'Gilmore' to switch to Emmy drama races; 'Housewives,' too?
It's not official, but I have it on very good authority that, now that creator Amy Sherman-Palladino has exited "Gilmore Girls" to develop a new show for Fox, the WB series will no longer compete in the comedy races at the Emmys. Defining "Girls" as a laffer was always Sherman-Palladino's idea, which was pooh-poohed by many colleagues. Next year they'll place themselves in the drama lineup. Not a bad idea, unless they're doing so as a way to explain the show's failure to nab noms in the past. Come on! Those snubs had nothing to do with category classification. Prior to this year, "Girls" got shunned because those geezer Emmy voters had no idea that the WB was on their cable box. This year, Lauren Graham made the finalist list for best comedy actress, but blew it by submitting a whiny, sulking episode submission to judges. Frankly, she wouldn't have had any better luck if she'd given it to the drama actress panel. Instead, had she entered her reunion episode with Rory to either the comedy or drama panels, that would've gotten her nommed in either. Because that was her best episode.
"Desperate Housewives" and "Lost" got snubbed for the same reason: poor episode entries. "Housewives" really blew it. Producers and stars didn't submit their one brilliant whopper of an episode, the 90-minute season finale, to any Emmy panel. Bizarre, eh? But it looks like cast members are bamboozled into believing that they were snubbed because of confusion over comedy or drama placement.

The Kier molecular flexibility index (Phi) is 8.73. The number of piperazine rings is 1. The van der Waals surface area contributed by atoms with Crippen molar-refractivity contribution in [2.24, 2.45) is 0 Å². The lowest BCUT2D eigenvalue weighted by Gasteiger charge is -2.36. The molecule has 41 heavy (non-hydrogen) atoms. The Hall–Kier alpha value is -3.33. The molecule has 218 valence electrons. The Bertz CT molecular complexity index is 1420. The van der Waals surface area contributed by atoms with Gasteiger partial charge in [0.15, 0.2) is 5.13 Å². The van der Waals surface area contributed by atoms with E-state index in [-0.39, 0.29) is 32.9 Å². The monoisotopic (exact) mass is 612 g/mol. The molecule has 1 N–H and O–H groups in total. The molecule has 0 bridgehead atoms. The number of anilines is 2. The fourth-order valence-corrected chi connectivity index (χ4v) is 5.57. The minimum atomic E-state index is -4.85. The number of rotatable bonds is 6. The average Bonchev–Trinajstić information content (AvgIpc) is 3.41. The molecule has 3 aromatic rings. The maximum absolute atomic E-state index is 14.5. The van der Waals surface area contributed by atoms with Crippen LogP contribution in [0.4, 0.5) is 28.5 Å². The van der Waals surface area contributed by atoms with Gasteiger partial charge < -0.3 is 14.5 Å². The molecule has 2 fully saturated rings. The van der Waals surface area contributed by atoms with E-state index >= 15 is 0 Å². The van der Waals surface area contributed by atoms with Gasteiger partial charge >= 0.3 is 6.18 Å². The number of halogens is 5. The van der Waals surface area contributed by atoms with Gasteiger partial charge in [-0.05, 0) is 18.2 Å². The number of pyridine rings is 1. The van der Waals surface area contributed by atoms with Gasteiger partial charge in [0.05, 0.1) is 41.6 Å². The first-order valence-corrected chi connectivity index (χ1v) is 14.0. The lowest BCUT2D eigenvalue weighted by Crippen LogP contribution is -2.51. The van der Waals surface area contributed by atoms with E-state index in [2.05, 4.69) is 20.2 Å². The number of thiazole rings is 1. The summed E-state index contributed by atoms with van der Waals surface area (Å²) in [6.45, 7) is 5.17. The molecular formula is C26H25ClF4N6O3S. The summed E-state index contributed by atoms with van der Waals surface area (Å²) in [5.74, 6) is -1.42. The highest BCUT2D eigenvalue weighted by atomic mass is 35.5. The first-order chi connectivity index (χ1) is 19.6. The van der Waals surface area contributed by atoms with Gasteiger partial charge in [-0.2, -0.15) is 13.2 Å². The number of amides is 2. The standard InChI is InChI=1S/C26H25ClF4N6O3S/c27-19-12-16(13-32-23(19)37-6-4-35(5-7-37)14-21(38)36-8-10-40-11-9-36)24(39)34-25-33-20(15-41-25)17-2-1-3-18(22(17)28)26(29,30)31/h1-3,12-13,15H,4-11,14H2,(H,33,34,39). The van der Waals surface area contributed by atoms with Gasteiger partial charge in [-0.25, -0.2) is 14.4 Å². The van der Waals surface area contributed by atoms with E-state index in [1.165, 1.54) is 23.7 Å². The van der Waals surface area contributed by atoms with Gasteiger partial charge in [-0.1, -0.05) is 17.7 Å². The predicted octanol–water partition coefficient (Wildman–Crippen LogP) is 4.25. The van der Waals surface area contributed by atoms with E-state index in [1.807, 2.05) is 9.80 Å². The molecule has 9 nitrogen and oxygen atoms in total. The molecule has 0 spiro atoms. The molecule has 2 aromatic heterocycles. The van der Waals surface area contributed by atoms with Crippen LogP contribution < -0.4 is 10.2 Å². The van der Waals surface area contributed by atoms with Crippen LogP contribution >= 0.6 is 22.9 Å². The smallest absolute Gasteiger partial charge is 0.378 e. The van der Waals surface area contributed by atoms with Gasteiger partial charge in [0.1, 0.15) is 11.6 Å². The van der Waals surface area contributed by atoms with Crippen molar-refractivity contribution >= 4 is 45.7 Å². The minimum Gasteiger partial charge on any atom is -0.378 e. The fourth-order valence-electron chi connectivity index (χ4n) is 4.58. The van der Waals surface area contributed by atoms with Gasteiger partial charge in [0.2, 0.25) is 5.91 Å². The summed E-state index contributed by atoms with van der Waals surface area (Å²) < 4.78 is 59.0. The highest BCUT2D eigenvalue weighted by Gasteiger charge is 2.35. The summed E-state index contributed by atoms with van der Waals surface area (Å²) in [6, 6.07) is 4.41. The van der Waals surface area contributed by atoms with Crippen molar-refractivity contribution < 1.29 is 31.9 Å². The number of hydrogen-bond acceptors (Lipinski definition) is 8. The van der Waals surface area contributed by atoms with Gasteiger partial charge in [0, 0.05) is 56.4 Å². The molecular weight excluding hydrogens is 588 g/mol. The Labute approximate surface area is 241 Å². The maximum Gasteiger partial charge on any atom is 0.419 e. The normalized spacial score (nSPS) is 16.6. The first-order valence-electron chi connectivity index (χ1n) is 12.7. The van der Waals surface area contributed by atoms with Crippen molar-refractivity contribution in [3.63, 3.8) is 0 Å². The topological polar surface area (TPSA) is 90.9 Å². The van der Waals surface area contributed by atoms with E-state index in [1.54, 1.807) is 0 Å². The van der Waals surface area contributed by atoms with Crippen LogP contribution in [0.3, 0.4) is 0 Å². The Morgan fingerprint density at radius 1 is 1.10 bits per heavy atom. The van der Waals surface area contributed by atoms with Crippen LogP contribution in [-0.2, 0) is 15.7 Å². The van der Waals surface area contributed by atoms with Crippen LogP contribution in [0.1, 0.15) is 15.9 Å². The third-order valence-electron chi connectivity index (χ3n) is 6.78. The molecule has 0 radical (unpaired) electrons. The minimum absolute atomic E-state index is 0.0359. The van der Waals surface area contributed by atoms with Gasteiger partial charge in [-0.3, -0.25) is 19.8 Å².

James Denton, who plays Mike "the plumber," says the show got snubbed in the comedy races because it's "too dark," adding, "I don't think the show is a pure comedy or pure drama and last year, particularly, it was very dark. So, when you're nominating yourself or presenting yourself as a comedy, there's certainly funnier shows on television, as a pure comedy."
Nice try, James. Denial is always a fun game, but futile. Why not face the real reason your show got snubbed? Because none of you guys did what you're supposed to do: submit your best work to the judging panels. How long will it be before you accept responsibility for your blunder?
Ah, well, let's get back to the firm news development of "GG" switching categories. What do you think? Good move? Dumb ploy? Join the fierce discussion in our forums — CLICK HERE!
Photo: Lauren Graham's Emmy episode "Partings" was dour and glum from the very first scene, which showed a sulking Graham pretending to be asleep on the coach.